Things don’t look like they’ll be returning to normal in Russia anytime soon. As the number of COVID-19 cases continue to climb in Moscow, the entire country remains on lockdown, and several resort operators have announced they will remain closed until further notice.
Tigre de Cristal took to Instagram to announce that its closure, in effect since March 28, will have to continue. “The date of its opening will become known as soon as the overall epidemiologic situation in Russia improves,” the post noted.
The lockdown is nationwide however, and Altai Palace in the Siberian region has also announced it will remain closed. But it has offered some interesting activities for customers to participate in while in isolation, including joining their Altai Palace Queen contest.
This comes as the number of cases in Russia has passed 6,000 nationally. Moscow, which is far from the casinos in question, has the majority of cases, but the entire country has been cautioned to stay at home, with President Vladimir Putin ordering a month of paid leave for the country. But even if most cases are in the capital, local governments have cautioned against taking in Muscavites who are attempting to escape infection.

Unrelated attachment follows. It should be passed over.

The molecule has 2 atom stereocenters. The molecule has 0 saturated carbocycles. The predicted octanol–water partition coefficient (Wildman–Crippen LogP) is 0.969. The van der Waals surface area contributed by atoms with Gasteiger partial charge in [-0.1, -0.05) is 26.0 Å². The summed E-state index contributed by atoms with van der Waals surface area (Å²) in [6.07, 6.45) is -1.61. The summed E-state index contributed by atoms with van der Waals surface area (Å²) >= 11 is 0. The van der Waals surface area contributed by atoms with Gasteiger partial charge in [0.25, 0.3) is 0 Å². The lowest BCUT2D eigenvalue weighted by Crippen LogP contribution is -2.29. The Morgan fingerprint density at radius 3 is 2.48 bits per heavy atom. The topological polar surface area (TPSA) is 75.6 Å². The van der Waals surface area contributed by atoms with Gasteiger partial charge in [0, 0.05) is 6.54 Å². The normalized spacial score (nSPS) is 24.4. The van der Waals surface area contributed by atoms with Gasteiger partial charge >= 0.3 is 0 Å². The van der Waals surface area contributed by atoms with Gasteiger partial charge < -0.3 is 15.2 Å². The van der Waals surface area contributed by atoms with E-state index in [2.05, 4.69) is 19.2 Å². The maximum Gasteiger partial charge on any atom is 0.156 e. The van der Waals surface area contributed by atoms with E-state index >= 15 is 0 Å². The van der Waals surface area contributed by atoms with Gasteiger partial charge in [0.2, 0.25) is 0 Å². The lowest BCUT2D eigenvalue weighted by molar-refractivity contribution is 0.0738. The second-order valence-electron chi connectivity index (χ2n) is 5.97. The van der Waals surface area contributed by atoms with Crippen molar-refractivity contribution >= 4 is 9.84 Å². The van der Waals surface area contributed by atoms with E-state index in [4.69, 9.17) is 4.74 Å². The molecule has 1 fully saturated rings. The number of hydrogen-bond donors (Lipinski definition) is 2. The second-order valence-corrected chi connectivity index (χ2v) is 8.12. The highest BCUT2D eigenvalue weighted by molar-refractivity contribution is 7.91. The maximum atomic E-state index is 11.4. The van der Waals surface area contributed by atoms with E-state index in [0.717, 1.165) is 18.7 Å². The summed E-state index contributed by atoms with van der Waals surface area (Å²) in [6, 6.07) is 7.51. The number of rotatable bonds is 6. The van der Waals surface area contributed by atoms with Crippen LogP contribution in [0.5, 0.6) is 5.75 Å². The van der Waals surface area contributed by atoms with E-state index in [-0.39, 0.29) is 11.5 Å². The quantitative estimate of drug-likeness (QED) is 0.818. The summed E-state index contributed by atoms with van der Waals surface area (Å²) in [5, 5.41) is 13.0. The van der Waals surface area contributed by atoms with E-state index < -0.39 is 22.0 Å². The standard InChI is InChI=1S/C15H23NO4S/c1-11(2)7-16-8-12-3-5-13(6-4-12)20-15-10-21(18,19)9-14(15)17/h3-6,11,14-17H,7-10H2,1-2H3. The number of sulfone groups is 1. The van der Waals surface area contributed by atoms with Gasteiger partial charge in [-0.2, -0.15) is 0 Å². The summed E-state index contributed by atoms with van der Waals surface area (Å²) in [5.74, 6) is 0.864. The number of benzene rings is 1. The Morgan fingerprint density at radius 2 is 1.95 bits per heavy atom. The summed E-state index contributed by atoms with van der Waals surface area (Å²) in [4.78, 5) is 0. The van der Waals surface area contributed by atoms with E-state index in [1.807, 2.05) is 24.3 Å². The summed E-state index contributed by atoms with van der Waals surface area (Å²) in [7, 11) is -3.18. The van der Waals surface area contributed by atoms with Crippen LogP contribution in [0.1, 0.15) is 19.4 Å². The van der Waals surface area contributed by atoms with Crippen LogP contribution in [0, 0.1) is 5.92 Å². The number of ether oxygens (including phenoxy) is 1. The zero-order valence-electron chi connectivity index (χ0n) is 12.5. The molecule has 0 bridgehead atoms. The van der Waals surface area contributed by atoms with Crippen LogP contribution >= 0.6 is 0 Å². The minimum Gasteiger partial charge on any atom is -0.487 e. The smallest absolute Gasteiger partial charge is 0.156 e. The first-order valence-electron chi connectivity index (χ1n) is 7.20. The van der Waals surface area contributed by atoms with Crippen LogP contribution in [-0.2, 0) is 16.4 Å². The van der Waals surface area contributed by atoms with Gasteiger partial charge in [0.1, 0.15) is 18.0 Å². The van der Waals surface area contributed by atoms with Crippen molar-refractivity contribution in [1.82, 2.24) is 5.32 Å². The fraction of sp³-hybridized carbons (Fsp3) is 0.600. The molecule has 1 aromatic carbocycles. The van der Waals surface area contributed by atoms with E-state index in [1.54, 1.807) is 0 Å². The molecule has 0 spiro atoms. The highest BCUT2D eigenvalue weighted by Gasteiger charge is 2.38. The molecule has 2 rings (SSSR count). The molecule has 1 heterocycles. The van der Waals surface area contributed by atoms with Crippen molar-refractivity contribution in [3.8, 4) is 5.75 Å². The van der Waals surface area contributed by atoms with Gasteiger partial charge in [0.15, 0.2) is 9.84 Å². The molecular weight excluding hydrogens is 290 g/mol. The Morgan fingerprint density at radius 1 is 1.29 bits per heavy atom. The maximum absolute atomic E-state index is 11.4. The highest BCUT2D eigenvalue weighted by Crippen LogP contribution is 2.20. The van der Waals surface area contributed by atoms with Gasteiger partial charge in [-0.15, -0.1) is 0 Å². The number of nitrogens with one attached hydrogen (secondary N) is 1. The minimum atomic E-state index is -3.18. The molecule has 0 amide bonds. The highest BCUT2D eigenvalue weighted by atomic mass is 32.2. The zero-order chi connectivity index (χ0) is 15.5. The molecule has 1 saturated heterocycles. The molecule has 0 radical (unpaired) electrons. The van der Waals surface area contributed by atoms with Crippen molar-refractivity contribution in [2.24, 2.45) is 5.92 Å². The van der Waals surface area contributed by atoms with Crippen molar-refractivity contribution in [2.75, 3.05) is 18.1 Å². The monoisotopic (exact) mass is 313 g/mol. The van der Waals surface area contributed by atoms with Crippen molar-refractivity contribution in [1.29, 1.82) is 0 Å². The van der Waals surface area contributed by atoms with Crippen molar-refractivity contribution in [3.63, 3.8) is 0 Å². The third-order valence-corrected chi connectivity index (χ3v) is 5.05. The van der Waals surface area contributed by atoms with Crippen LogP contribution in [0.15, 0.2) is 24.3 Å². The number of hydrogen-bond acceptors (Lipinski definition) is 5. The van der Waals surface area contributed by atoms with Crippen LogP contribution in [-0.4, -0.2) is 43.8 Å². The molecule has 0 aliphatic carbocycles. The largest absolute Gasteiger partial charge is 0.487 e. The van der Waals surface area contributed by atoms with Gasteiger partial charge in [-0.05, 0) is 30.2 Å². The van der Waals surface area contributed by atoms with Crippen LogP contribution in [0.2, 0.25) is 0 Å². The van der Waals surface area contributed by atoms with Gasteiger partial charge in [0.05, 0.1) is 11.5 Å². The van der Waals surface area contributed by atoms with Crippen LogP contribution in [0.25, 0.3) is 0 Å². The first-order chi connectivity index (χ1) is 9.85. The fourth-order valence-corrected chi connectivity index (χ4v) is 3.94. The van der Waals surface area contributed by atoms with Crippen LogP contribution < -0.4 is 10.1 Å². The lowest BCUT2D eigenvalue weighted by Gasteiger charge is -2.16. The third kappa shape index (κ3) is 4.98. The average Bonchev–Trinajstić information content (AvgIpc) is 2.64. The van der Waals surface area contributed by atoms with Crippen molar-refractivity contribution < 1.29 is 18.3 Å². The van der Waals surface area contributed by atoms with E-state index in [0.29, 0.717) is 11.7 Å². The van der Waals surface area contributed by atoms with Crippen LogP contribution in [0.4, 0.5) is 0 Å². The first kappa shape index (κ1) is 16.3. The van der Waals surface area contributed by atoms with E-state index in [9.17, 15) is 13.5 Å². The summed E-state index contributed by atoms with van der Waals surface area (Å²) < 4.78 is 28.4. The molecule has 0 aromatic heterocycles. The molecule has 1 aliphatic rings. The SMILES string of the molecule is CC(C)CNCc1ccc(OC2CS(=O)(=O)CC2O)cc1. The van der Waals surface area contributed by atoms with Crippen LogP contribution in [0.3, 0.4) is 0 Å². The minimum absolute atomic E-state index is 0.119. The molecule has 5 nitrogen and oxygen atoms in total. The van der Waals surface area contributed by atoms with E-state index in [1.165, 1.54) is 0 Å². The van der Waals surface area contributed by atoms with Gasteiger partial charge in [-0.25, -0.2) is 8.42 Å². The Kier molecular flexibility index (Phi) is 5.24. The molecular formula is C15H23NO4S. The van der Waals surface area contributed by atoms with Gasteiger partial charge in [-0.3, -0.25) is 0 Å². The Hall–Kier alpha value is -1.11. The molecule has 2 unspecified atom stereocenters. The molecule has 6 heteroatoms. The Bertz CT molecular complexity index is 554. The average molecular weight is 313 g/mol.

“We understand that there will be a wave of people coming from the capital, hoping to self-isolate here,” said Arthur Fokin, the head of the Ivanov’s region’s health department. “If you rent out your home to someone who spread the infection, it’s you who may have problems.”
But the national precautions are necessary to keep the problem in one place. “There are regions where not a single case of the disease has been identified, although there are fewer of them as time goes on,” noted Putin.
The entire gambling industry has taken a hit from COVID-19, and Russian’s operations have been no exception. Sports book operators have seen a huge decline in action, causing them to appeal to the government for tax relief.
It may be a while before the country gets back to normal. April 6 marked the country’s largest increase in infections since the crisis began, indicating this may be just the beginning for a country that once said coronavirus was a problem for other nations.